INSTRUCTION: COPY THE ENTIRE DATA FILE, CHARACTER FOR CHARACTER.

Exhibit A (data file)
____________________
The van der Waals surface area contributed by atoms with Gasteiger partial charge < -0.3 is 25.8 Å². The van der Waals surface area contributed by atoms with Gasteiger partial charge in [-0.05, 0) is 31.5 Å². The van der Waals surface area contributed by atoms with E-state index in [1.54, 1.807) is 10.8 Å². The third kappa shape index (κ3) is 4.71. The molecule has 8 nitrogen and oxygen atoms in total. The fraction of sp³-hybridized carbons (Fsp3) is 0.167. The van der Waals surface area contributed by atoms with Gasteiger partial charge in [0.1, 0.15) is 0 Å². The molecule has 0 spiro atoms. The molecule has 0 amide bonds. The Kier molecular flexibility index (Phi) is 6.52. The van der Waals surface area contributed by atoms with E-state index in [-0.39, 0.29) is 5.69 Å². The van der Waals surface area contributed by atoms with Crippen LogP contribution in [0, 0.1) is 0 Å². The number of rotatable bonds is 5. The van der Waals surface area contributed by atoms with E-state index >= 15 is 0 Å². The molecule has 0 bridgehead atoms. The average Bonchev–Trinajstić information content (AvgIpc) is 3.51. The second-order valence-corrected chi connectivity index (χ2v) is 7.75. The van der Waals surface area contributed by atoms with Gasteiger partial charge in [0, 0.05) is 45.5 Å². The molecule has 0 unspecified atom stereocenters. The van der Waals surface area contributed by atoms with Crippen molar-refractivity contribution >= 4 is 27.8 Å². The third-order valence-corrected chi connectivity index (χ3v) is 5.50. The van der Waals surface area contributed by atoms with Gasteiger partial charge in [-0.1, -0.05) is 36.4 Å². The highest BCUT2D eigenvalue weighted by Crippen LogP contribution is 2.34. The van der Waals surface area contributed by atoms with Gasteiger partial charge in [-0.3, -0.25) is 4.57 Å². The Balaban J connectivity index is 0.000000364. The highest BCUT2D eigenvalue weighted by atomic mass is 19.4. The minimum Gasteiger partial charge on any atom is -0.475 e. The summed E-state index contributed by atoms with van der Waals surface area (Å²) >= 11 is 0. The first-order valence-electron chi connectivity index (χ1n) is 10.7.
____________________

The van der Waals surface area contributed by atoms with Gasteiger partial charge < -0.3 is 25.8 Å². The van der Waals surface area contributed by atoms with Gasteiger partial charge in [-0.05, 0) is 31.5 Å². The van der Waals surface area contributed by atoms with E-state index in [1.54, 1.807) is 10.8 Å². The third kappa shape index (κ3) is 4.71. The molecule has 8 nitrogen and oxygen atoms in total. The fraction of sp³-hybridized carbons (Fsp3) is 0.167. The van der Waals surface area contributed by atoms with Gasteiger partial charge in [0.1, 0.15) is 0 Å². The molecule has 0 spiro atoms. The molecule has 0 amide bonds. The Kier molecular flexibility index (Phi) is 6.52. The van der Waals surface area contributed by atoms with E-state index in [-0.39, 0.29) is 5.69 Å². The van der Waals surface area contributed by atoms with Crippen LogP contribution in [0, 0.1) is 0 Å². The number of rotatable bonds is 5. The van der Waals surface area contributed by atoms with E-state index >= 15 is 0 Å². The molecule has 0 bridgehead atoms. The average Bonchev–Trinajstić information content (AvgIpc) is 3.51. The second-order valence-corrected chi connectivity index (χ2v) is 7.75. The van der Waals surface area contributed by atoms with Gasteiger partial charge in [0, 0.05) is 45.5 Å². The molecule has 0 unspecified atom stereocenters. The van der Waals surface area contributed by atoms with Crippen molar-refractivity contribution >= 4 is 27.8 Å². The third-order valence-corrected chi connectivity index (χ3v) is 5.50. The van der Waals surface area contributed by atoms with Gasteiger partial charge in [-0.1, -0.05) is 36.4 Å². The highest BCUT2D eigenvalue weighted by Crippen LogP contribution is 2.34. The van der Waals surface area contributed by atoms with Gasteiger partial charge in [-0.3, -0.25) is 4.57 Å². The Balaban J connectivity index is 0.000000364. The highest BCUT2D eigenvalue weighted by atomic mass is 19.4. The minimum Gasteiger partial charge on any atom is -0.475 e. The summed E-state index contributed by atoms with van der Waals surface area (Å²) >= 11 is 0. The first-order valence-electron chi connectivity index (χ1n) is 10.7.